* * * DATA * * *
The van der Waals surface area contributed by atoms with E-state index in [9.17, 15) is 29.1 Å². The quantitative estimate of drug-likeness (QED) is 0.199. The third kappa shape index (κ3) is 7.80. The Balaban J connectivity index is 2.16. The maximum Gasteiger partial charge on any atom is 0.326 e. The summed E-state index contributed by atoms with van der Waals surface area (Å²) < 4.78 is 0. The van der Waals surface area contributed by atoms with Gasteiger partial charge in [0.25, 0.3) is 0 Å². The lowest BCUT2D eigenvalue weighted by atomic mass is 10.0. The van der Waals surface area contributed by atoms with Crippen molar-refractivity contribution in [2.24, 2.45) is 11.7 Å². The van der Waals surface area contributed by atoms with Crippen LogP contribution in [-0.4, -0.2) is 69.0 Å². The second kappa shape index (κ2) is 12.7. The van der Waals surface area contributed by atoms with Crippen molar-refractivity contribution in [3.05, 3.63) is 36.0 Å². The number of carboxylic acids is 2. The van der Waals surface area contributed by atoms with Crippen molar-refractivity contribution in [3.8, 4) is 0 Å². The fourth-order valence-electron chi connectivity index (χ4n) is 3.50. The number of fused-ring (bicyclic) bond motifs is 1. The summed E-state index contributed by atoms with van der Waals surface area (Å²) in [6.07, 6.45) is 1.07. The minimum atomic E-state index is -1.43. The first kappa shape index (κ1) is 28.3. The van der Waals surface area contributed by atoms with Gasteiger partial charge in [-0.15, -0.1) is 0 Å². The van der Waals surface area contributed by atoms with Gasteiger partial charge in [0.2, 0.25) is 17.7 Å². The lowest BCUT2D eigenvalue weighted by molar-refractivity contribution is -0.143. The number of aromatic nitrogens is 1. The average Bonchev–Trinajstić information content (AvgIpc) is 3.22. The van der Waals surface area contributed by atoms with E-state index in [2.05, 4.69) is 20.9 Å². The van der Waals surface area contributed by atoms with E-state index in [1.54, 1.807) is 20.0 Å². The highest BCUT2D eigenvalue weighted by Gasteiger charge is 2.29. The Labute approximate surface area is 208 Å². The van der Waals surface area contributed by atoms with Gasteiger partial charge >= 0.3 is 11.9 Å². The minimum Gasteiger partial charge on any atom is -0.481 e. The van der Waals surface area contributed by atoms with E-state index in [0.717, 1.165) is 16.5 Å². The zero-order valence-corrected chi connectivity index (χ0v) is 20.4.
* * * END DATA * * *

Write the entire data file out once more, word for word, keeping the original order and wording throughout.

The van der Waals surface area contributed by atoms with E-state index in [9.17, 15) is 29.1 Å². The quantitative estimate of drug-likeness (QED) is 0.199. The third kappa shape index (κ3) is 7.80. The Balaban J connectivity index is 2.16. The maximum Gasteiger partial charge on any atom is 0.326 e. The summed E-state index contributed by atoms with van der Waals surface area (Å²) < 4.78 is 0. The van der Waals surface area contributed by atoms with Gasteiger partial charge in [0.25, 0.3) is 0 Å². The lowest BCUT2D eigenvalue weighted by atomic mass is 10.0. The van der Waals surface area contributed by atoms with Crippen molar-refractivity contribution in [2.24, 2.45) is 11.7 Å². The van der Waals surface area contributed by atoms with Crippen LogP contribution in [-0.4, -0.2) is 69.0 Å². The second kappa shape index (κ2) is 12.7. The van der Waals surface area contributed by atoms with Crippen molar-refractivity contribution in [3.05, 3.63) is 36.0 Å². The number of carboxylic acids is 2. The van der Waals surface area contributed by atoms with Crippen molar-refractivity contribution in [3.8, 4) is 0 Å². The fourth-order valence-electron chi connectivity index (χ4n) is 3.50. The number of fused-ring (bicyclic) bond motifs is 1. The summed E-state index contributed by atoms with van der Waals surface area (Å²) in [6.07, 6.45) is 1.07. The minimum atomic E-state index is -1.43. The first kappa shape index (κ1) is 28.3. The van der Waals surface area contributed by atoms with Gasteiger partial charge in [-0.15, -0.1) is 0 Å². The van der Waals surface area contributed by atoms with Gasteiger partial charge in [0.2, 0.25) is 17.7 Å². The lowest BCUT2D eigenvalue weighted by molar-refractivity contribution is -0.143. The number of aromatic nitrogens is 1. The average Bonchev–Trinajstić information content (AvgIpc) is 3.22. The van der Waals surface area contributed by atoms with E-state index in [2.05, 4.69) is 20.9 Å². The van der Waals surface area contributed by atoms with E-state index in [1.54, 1.807) is 20.0 Å². The highest BCUT2D eigenvalue weighted by Gasteiger charge is 2.29. The Labute approximate surface area is 208 Å². The van der Waals surface area contributed by atoms with Gasteiger partial charge >= 0.3 is 11.9 Å². The minimum Gasteiger partial charge on any atom is -0.481 e. The van der Waals surface area contributed by atoms with E-state index in [0.717, 1.165) is 16.5 Å². The zero-order valence-corrected chi connectivity index (χ0v) is 20.4.